The Council of the EU’s Proposal

The Council of the European Union approved its revised version of the AI Act on December 6, 2022. The Council’s draft is largely similar to the original draft proposed by the Commission in April 2021, but it includes some notable changes.

Scope of the AI Act

The Council’s draft expanded the scope of the AI Act by adding a new section to address “general purpose AI,” which was not addressed by the Commission’s original draft. A “general purpose AI system” is defined as any AI system that “is intended by the provider to perform generally applicable functions,” which may be used in a “plurality of contexts and be integrated into a plurality of other AI systems.” The Council’s draft clarifies that certain requirements for high-risk AI systems under the AI Act may also apply to general purpose AI systems that are integrated into a system that becomes high-risk, with the exact application to be described in a future implementing act by the Commission. While this addition does not directly target generative AI, the definition of a “general purpose AI system” is likely broad enough to capture some generative AI tools.

The Council also restricted the definition of “artificial intelligence systems” that are covered by the AI Act. The definition in the European Commission’s original draft of the AI Act was broad enough to cover many types of software beyond what is commonly considered “AI.” In its revised draft, the Council modified this definition to better distinguish “simpler software systems” from AI. The Council’s new definition is narrowed to cover systems “designed to operate with elements of autonomy using machine learning and/or logic- and knowledge-based approaches and produces system-generated output.” While narrower, this new definition is still arguably broad enough to cover some “simpler software systems” and thus could create uncertainty about the AI Act’s scope.

The Council’s draft also includes some explicit new exclusions from its scope, including national security purposes and “any research and development activity regarding AI systems.” Notably, this “any research and development” exclusion seems broad enough to cover research and development conducted by commercial entities, not just academic institutions and nonprofit entities.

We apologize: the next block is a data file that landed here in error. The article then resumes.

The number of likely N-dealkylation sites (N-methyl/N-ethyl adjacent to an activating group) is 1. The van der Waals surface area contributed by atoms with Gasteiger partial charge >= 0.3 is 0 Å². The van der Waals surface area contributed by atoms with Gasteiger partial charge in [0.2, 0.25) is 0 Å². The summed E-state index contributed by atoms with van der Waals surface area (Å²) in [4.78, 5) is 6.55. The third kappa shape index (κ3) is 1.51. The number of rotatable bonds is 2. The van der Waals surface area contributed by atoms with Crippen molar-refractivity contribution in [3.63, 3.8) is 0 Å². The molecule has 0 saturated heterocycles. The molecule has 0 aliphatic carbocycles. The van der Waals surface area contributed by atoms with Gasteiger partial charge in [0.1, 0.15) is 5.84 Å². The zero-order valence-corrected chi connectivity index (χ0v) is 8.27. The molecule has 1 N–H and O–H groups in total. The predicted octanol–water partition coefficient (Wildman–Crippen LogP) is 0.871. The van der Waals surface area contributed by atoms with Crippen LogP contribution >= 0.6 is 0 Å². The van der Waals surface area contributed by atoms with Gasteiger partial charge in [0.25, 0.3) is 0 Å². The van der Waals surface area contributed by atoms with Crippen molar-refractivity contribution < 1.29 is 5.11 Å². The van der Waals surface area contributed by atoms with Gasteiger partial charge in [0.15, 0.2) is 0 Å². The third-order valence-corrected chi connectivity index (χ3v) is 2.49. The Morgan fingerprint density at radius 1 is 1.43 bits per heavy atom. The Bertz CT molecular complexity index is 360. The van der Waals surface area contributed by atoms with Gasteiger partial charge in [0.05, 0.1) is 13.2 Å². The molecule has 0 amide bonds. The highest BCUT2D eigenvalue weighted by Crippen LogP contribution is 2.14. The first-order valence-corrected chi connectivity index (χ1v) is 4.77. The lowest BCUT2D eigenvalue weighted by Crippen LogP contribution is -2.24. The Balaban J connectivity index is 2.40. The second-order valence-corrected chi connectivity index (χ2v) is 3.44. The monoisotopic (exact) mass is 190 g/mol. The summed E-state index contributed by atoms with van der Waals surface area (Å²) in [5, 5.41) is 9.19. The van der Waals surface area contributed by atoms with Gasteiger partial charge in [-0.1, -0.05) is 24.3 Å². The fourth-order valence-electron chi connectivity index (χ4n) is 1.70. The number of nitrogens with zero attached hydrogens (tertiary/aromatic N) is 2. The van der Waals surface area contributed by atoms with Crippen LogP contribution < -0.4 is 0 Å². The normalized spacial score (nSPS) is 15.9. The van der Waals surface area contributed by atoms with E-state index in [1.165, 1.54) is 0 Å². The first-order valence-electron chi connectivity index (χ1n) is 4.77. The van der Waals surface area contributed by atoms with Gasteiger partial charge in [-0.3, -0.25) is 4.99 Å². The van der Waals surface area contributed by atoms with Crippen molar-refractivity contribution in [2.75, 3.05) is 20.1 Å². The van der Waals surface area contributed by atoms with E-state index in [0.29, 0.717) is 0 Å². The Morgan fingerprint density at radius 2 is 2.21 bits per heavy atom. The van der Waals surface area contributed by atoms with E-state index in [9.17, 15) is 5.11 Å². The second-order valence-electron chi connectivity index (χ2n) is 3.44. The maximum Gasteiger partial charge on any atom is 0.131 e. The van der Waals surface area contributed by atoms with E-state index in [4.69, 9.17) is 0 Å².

Prohibited and High-Risk AI Systems

The Council’s draft expands some of the prohibited uses for AI systems. While the Commission’s original draft for the AI Act only prohibited government entities from developing “social credit” systems, the Council’s draft expands the prohibition to cover private actors as well. Additionally, the Council’s draft adds vulnerabilities due to their social or economic situations to the types of vulnerabilities that AI systems are forbidden from exploiting.

As for “high-risk” AI systems, the Council modified the AI Act’s compliance obligations to be “more technically feasible and less burdensome for stakeholders.” For example, whereas the Commission’s draft requires that data sets used to train high-risk AI systems be “free of errors and complete,” the Council’s draft adds the qualifier “to the best extent possible.” The Council’s draft also attempts to account for the complexity of AI systems’ value chain by “clarifying the allocation of responsibilities and roles of the various actors in those chains.”

Supporting Innovation

In apparent response to observers who argued the AI Act could stifle innovation in a fast-developing area, the Council revised parts of the AI Act to create a more “innovation-friendly” legal framework. In particular, the Council’s draft clarifies that the regulatory “sandboxes” permitted under the AI Act would allow for testing of AI systems “in real world conditions” under the supervision of “national competent authorities.” Additionally, the Council added new provisions that allow for testing of unsupervised AI systems under certain circumstances.

Takeaways and Next Steps

If adopted, the AI Act would be the most comprehensive and ambitious effort yet at establishing a regulatory regime for AI technologies. While the AI Act would be directed at development and use of AI technologies in Europe (including the intended use of the output produced by the system), the AI Act could have a significant impact on the global development and use of artificial intelligence. Much like the General Data Protection Regulation (GDPR) did for privacy regulation, the AI Act could set a global standard followed by other countries and regions. In fact, the draft AI Act appears to have had an impact already. The Brazilian government is considering adopting its own AI law that is similar to the Commission’s original draft for the AI Act. Meanwhile, policymakers in the United States, including Sens. Chuck Schumer and Mark Warner, have shown increasing interest in developing a regulatory framework to regulate AI technologies.

Once the Parliament’s proposal (also known as the negotiating mandate) is finally adopted in plenary session, the Commission, Council, and Parliament will have “trilogue” meetings to negotiate and reconcile the three different versions of the AI Act. At this pace, the final AI Act could be adopted before the next European elections scheduled in May 2024.

© 2023 Perkins Coie LLP